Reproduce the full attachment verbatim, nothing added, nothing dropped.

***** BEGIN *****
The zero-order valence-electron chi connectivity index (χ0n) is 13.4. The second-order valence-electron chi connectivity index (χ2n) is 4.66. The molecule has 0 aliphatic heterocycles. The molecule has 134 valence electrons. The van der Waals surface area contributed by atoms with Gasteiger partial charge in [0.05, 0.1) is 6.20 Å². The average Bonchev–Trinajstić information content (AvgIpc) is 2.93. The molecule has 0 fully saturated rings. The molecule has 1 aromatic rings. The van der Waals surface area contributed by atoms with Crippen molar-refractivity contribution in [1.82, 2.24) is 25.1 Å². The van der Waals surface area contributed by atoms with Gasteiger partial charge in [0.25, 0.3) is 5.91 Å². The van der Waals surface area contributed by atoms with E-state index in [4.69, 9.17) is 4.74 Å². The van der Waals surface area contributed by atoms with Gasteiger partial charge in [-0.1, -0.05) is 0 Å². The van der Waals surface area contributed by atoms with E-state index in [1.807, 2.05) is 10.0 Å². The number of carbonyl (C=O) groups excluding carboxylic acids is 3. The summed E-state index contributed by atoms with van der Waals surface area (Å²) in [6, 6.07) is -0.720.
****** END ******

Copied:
The zero-order valence-electron chi connectivity index (χ0n) is 13.4. The second-order valence-electron chi connectivity index (χ2n) is 4.66. The molecule has 0 aliphatic heterocycles. The molecule has 134 valence electrons. The van der Waals surface area contributed by atoms with Gasteiger partial charge in [0.05, 0.1) is 6.20 Å². The average Bonchev–Trinajstić information content (AvgIpc) is 2.93. The molecule has 0 fully saturated rings. The molecule has 1 aromatic rings. The van der Waals surface area contributed by atoms with Crippen molar-refractivity contribution in [1.82, 2.24) is 25.1 Å². The van der Waals surface area contributed by atoms with Gasteiger partial charge in [0.25, 0.3) is 5.91 Å². The van der Waals surface area contributed by atoms with E-state index in [4.69, 9.17) is 4.74 Å². The van der Waals surface area contributed by atoms with Gasteiger partial charge in [-0.1, -0.05) is 0 Å². The van der Waals surface area contributed by atoms with E-state index in [1.807, 2.05) is 10.0 Å². The number of carbonyl (C=O) groups excluding carboxylic acids is 3. The summed E-state index contributed by atoms with van der Waals surface area (Å²) in [6, 6.07) is -0.720.